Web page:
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Buoyant Force

  1. Dec 4, 2011 #1
    Why is the fluid's density taken in the buoyant force?
    If the system is in equilibrium, then isn't the buoyant force compensating for the weight of the object? In such a case, shouldn't the density of the object be considered?

    Please help!
     
  2. jcsd
  3. Dec 4, 2011 #2

    Doc Al

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    Staff: Mentor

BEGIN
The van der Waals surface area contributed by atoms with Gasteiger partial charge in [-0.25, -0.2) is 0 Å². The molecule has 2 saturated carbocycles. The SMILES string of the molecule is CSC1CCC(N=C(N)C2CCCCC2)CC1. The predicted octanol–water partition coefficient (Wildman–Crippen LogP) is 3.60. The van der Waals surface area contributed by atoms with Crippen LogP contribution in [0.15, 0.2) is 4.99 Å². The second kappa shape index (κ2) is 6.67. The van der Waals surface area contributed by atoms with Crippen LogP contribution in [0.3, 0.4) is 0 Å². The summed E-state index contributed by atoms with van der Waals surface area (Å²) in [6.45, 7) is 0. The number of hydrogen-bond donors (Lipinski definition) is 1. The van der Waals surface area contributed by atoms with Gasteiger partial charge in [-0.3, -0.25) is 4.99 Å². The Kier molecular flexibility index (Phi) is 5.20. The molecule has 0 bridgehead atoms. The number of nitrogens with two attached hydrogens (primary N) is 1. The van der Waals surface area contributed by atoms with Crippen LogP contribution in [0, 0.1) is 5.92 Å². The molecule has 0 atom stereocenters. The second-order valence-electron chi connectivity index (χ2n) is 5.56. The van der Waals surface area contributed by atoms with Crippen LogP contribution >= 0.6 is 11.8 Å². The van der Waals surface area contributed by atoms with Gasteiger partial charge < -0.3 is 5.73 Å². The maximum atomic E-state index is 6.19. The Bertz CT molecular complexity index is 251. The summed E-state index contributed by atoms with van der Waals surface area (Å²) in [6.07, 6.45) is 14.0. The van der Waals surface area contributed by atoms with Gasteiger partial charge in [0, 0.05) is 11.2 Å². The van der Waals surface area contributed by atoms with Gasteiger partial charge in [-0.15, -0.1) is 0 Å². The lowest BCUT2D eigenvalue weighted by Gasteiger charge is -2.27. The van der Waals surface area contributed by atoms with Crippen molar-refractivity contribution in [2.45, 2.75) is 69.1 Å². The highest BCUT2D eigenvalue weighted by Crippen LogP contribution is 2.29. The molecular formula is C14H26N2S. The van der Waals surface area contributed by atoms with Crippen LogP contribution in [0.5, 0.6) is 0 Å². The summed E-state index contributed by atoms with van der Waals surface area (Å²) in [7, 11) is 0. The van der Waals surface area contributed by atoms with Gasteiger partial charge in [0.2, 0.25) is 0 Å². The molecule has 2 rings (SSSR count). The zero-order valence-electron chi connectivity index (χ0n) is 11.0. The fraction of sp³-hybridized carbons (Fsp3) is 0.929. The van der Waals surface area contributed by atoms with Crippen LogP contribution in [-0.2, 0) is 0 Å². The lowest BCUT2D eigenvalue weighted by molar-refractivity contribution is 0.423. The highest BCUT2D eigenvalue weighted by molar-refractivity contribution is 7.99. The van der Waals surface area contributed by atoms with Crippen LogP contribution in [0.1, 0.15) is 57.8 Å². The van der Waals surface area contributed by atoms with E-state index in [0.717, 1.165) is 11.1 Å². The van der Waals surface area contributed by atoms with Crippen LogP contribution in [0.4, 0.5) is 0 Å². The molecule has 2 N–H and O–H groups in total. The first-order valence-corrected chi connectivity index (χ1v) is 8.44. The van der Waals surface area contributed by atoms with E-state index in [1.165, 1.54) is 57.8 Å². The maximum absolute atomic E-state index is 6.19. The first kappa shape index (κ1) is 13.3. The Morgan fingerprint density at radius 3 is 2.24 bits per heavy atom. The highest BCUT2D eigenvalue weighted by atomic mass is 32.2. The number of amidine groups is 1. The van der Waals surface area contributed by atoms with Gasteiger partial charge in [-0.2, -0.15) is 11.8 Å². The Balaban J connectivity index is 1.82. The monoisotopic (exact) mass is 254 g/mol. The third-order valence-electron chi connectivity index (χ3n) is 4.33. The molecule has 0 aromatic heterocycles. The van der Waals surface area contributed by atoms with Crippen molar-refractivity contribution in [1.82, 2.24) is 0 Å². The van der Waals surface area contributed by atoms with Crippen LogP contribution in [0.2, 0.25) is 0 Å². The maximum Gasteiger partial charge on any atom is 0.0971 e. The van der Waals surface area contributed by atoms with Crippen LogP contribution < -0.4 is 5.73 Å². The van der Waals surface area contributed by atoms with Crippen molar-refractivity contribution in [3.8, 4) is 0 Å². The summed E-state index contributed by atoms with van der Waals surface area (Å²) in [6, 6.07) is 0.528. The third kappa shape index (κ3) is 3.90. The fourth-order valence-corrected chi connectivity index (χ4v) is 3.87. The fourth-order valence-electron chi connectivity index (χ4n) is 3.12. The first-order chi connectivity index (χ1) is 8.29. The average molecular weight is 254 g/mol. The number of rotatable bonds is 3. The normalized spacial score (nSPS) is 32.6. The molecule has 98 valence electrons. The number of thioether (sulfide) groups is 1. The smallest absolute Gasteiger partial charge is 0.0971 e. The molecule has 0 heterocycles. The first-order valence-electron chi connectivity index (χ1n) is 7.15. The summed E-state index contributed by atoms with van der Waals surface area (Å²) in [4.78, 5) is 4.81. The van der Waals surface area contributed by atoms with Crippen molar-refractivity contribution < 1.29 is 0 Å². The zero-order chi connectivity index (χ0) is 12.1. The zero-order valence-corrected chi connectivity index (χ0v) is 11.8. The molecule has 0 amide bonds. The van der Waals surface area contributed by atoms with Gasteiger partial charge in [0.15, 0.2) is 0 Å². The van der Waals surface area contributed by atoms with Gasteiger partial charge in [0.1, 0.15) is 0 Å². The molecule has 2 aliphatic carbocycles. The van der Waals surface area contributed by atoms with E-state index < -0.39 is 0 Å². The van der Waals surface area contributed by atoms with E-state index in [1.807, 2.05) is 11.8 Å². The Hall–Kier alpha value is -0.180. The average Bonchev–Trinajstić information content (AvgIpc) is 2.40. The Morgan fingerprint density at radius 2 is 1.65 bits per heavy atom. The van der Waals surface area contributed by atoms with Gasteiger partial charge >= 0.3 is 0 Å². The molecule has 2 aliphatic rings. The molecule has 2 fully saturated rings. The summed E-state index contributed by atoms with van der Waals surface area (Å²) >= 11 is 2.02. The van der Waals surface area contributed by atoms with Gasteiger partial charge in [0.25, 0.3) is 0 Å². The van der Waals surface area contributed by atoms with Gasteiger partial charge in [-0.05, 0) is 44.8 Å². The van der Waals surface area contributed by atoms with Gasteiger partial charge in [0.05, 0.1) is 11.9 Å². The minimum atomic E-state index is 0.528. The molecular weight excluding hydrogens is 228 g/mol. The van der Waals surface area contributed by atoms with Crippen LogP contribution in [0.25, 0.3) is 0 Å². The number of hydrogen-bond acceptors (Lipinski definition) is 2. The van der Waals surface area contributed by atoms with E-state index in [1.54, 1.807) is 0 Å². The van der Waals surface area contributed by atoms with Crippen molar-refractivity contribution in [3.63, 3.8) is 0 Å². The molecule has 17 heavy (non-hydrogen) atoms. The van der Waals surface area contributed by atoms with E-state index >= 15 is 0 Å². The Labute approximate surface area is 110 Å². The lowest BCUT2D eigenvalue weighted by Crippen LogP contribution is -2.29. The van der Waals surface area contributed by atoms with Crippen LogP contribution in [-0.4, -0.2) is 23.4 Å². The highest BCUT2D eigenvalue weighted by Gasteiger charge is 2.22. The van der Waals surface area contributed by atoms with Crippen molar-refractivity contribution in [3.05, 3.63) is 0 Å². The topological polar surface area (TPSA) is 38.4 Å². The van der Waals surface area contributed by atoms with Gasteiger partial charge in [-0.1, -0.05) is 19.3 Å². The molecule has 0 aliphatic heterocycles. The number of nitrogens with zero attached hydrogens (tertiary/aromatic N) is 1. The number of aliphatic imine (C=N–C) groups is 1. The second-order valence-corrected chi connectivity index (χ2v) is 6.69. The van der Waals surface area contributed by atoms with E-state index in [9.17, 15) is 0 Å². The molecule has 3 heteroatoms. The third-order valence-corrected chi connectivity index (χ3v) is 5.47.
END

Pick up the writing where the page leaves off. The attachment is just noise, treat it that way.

The buoyant force is due to the net effect of the fluid pressure on the object. That depends on the density of the fluid. The density of the object is irrelevant: Replace the object with another of same shape and size but different density and the buoyant force will be the same. Of course, if the object is in equilibrium, then you know that the buoyant force must equal its weight.
     
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